The Literary World, Volume 23 (Google eBook)

Front Cover
S.R. Crocker, 1892 - Literature
0 Reviews
  

What people are saying - Write a review

We haven't found any reviews in the usual places.

Contents

Common terms and phrases

Popular passages

Page 224 - I write by the coach the more speedily and effectually to prevent your coming hither. Perhaps by my fame (and I hope it is so) you mean only that celebrity which is a consideration of a much lower kind. I care for that only as it may give pleasure to my husband and his friends. " Farewell, dear Sir, and accept my best wishes. You have always commanded my esteem, and long enjoyed the fruits of a friendship never infringed by one harsh expression on my part during twenty years of familiar talk. Never...
Page 18 - Thomas Jefferson. By John T. Morse, Jr. Daniel Webster. By Henry Cabot Lodge. Albert Gallatin. By John Austin Stevens. James Madison. By Sydney Howard Gay. John Adams. By John T. Morse, Jr.
Page 224 - I have this morning received from you so rough a letter in reply to one which was both tenderly and respectfully written, that I am forced to desire the conclusion of a correspondence which I can bear to continue no longer.
Page 63 - Gladstone. THE SPEECHES AND PUBLIC ADDRESSES OF THE RT. HON. WE GLADSTONE, MP With Notes and Introductions. Edited by AW HUTTON, MA (Librarian of the Gladstone Library), and HJ COHEN, MA With Portraits. 8vo. Vol. X. 12s. 6d. Russell. THE LIFE OF ADMIRAL LORD COLLINGWOOD. By W. CLARK RUSSELL, Author of
Page 223 - Clarissa is not a. performance to be read with eagerness, and laid aside for ever ; but will be occasionally consulted by the busy, the aged, and the studious...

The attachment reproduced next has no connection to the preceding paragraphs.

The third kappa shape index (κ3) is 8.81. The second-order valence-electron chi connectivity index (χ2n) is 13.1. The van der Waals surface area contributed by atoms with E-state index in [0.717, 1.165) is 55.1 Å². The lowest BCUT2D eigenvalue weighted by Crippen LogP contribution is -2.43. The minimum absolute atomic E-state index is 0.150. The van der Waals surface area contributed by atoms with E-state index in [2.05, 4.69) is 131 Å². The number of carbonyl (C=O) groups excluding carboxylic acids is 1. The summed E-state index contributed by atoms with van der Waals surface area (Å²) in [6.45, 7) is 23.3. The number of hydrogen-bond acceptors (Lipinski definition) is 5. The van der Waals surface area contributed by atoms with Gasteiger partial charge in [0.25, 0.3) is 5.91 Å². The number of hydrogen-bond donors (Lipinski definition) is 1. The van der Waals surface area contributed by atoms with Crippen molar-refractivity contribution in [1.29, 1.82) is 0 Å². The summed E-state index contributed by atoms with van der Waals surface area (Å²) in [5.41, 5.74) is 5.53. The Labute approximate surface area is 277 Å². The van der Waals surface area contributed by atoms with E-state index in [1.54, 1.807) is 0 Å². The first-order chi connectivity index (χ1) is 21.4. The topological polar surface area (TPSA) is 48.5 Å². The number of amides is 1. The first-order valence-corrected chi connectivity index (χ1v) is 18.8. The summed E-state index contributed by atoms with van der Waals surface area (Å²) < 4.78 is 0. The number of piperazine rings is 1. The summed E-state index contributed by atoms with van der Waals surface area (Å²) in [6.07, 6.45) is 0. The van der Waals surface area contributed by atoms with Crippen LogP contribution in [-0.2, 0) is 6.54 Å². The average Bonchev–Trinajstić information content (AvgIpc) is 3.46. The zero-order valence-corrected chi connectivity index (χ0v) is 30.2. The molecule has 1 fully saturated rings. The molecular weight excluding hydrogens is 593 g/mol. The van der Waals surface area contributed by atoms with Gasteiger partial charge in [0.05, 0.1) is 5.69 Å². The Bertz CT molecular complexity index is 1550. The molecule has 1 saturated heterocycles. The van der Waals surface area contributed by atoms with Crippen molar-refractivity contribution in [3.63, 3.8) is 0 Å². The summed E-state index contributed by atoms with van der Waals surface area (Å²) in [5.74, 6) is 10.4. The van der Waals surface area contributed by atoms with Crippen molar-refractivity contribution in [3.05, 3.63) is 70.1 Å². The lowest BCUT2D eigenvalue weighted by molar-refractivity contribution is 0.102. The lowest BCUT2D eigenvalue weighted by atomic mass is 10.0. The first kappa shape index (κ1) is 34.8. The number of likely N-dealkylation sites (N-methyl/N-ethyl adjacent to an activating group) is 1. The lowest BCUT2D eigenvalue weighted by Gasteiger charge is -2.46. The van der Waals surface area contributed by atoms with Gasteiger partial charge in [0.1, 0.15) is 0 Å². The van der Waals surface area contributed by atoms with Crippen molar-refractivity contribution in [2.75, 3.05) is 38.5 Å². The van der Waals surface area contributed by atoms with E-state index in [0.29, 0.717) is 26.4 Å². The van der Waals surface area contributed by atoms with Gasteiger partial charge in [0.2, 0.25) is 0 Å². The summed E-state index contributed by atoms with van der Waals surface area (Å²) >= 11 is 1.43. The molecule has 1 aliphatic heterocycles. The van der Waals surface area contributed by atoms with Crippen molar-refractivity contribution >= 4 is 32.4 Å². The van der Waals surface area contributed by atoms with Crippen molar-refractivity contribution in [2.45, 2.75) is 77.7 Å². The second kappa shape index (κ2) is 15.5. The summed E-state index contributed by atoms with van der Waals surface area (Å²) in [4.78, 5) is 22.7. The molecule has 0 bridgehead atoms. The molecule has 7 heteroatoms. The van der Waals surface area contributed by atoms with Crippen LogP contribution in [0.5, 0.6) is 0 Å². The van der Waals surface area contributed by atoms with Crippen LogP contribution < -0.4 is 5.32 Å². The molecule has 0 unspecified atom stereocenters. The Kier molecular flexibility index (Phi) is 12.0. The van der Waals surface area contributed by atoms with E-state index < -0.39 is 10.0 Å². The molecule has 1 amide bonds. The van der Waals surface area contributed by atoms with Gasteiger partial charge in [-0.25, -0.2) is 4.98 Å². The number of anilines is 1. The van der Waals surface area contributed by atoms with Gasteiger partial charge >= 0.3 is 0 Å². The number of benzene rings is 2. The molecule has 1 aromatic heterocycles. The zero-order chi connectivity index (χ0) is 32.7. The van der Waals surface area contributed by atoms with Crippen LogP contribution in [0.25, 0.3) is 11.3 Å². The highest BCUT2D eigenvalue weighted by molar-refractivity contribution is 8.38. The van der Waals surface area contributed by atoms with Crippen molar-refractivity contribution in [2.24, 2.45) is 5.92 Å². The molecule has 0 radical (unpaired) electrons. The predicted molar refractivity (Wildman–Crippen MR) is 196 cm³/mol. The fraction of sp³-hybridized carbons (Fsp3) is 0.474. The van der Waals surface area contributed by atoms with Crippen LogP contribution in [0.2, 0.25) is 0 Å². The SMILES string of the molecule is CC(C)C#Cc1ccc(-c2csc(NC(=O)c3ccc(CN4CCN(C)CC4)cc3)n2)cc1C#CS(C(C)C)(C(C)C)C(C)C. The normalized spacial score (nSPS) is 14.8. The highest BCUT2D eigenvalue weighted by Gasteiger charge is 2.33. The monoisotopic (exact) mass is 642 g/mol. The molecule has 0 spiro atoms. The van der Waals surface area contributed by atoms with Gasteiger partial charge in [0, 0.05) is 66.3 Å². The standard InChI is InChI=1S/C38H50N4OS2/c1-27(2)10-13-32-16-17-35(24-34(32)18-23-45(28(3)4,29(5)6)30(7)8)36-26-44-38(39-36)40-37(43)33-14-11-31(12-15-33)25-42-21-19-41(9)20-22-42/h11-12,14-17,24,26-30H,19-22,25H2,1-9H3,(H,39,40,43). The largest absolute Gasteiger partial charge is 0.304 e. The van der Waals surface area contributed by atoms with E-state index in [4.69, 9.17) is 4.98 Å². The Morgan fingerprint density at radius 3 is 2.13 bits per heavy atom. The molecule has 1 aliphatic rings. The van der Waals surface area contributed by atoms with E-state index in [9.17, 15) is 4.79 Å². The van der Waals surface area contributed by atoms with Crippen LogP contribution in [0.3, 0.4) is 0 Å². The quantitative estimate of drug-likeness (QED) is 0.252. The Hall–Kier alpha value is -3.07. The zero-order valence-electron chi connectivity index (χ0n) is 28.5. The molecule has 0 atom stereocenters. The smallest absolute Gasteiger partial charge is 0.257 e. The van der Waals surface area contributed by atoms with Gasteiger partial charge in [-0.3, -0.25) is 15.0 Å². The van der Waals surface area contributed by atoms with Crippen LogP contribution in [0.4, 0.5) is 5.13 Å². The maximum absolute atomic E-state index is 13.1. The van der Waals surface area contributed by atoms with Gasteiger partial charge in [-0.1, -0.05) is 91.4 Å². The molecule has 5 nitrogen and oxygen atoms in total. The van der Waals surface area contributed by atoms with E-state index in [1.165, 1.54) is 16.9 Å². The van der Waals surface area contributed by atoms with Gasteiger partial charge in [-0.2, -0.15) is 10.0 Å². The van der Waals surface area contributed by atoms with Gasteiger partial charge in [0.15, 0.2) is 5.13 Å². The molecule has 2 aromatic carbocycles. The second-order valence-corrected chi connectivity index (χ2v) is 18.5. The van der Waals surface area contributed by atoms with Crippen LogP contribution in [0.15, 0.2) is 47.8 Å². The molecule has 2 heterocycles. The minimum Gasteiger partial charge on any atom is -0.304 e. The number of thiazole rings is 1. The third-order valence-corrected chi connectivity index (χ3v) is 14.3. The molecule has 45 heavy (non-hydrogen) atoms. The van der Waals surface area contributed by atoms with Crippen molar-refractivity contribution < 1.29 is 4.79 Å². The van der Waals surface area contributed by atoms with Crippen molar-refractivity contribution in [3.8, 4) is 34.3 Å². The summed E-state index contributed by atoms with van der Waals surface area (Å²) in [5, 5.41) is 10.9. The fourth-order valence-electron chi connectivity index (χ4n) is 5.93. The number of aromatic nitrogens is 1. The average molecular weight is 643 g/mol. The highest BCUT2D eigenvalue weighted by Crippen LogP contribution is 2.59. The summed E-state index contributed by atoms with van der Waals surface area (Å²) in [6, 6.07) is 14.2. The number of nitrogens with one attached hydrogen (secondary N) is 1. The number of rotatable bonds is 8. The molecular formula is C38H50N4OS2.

Page 232 - Divinity taking outlines and color light upon the souls of men as the butterfly, image of the beatified spirit rising from the dust, soars from the shell that held a poor grub, which would never have found wings, had not the stone been lifted. You never need think you can turn over any old falsehood without a terrible squirming and scattering of the horrid little population that dwells under it.
Page 108 - To sleep ! to sleep ! The long bright day is done, And darkness rises from the fallen sun. To sleep ! to sleep ! Whate'er thy joys, they vanish with the day ; Whate'er thy griefs, in sleep they fade away. To sleep ! to sleep ! Sleep, mournful heart, and let the past be past ! Sleep, happy soul ! all life will sleep at last.
Page 19 - Thus piteously Love closed what he begat: The union of this ever-diverse pair! These two were rapid falcons in a snare, Condemned to do the flitting of the bat. Lovers beneath the singing sky of May, They wandered once; clear as the dew on flowers: But they fed not on the advancing hours: Their hearts held cravings for the buried day. Then each applied to each that fatal knife, Deep questioning, which probes to endless dole. Ah, what a dusty answer gets the soul When hot for certainties in this our...
Page 20 - But the most obvious defect of his prose is, as I have hinted, its want of equanimity. He is not so truly a writer of great prose as a great man writing in prose, and it is really Milton that we seek there more than anything else. He is great enough when we find him to repay a thousandfold what the search may have cost us. And when we meet him at his best, there is something in his commerce that fortifies the mind as only contact with a great character can.
Page 107 - For the tender beech and the sapling oak, That grow by the shadowy rill, You may cut down both at a single stroke, You may cut down which you will. But this you must know, that as long as they grow, Whatever change may be, You can never teach either oak or beech To be aught but a greenwood tree.

Bibliographic information